While purchasing a home is an expensive undertaking, we’re always looking for ways to make it more affordable. It shouldn’t be just left to the borrower to shop mortgage rates and negotiate prices; there are programs mortgage lenders can make available on their end to ensure their customers have a manageable monthly mortgage payment.
One of these options is what is known as a temporary buydown.
Temporarily reduce mortgage interest payments
Temporary Buydowns allow buyers to get a more affordable monthly payment on the front end of their mortgage. The benefit provides a lower start rate, but the stability of a fixed-rate. This is done in anticipation that the borrower will have higher earnings within a few years of obtaining the mortgage.
Temporary buydowns are available on most loan programs, like conventional, FHA, and VA.
The buydown cost is paid upfront
If a buyer chooses to use a temporary buydown, an upfront cash deposit is required. This cash deposit is called a buydown fee and is what offsets the discounted interest on a mortgage. This deposit is then put into an escrow account that subsidizes the loan for the first few years of its life.
The buyer’s rate is “bought down” based on how many years the loan will be subsidized. The most common buydowns are a 2-1 or a 3-2-1 where the rate is ‘bought down’ for those first two or three years respectively, and the cost of the buydown is either paid by the seller or lender.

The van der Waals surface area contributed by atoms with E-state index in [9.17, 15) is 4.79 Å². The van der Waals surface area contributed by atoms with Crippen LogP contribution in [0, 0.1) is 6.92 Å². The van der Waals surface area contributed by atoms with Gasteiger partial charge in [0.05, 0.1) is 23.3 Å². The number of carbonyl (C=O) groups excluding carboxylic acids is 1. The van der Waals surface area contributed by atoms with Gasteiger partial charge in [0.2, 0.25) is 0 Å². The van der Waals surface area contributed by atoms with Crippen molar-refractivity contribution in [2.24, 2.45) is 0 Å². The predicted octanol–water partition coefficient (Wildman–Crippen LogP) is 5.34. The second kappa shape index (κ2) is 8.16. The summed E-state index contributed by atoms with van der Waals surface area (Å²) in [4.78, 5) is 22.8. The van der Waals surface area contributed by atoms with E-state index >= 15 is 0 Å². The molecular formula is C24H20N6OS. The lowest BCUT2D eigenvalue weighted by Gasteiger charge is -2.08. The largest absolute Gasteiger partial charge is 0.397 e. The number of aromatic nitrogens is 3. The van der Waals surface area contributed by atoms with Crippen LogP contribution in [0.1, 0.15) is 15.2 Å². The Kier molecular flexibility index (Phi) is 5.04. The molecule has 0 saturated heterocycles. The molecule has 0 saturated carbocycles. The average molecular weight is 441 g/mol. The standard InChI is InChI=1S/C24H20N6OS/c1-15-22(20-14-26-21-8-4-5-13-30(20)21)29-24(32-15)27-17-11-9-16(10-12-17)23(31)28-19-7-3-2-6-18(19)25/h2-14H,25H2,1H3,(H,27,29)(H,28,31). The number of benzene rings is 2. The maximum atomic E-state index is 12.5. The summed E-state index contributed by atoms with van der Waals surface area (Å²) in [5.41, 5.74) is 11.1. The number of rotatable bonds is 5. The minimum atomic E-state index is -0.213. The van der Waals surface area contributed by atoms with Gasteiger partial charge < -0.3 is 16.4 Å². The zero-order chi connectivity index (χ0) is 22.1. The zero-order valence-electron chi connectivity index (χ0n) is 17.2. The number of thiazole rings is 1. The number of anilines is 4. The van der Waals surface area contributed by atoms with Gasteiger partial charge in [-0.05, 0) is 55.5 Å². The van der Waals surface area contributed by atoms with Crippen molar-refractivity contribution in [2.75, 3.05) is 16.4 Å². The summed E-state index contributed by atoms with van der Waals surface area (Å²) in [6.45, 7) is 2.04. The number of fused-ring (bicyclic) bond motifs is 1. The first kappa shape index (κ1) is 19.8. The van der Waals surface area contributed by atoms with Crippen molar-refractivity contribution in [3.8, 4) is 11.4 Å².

Allows buyers to plan their budget
One of the benefits of a temporary buydown is that it allows borrowers to plan their budget for the next few years. Unlike an adjustable-rate mortgage (ARM), borrowers with a temporary buydown have a more predictable loan payment schedule.
Different from buying points
A temporary buydown is different from buying points, also known as discount points to reduce the interest rate in that when buyers buy points, the interest rate is bought down for the life of the loan. Temporary buydowns lower the rate during the initial buydown period. The rate gradually returns to the regular rate after the temporary period expires.
When deciding between an ARM, buying points or a temporary buydown, it is important to work closely with your lender to understand the risks and benefits associated with each.
The above information is for educational purposes only. All information, loan programs and interest rates are subject to change without notice. All loans subject to underwriter approval. Terms and conditions apply. Always consult an accountant or tax advisor for full eligibility requirements on tax deduction.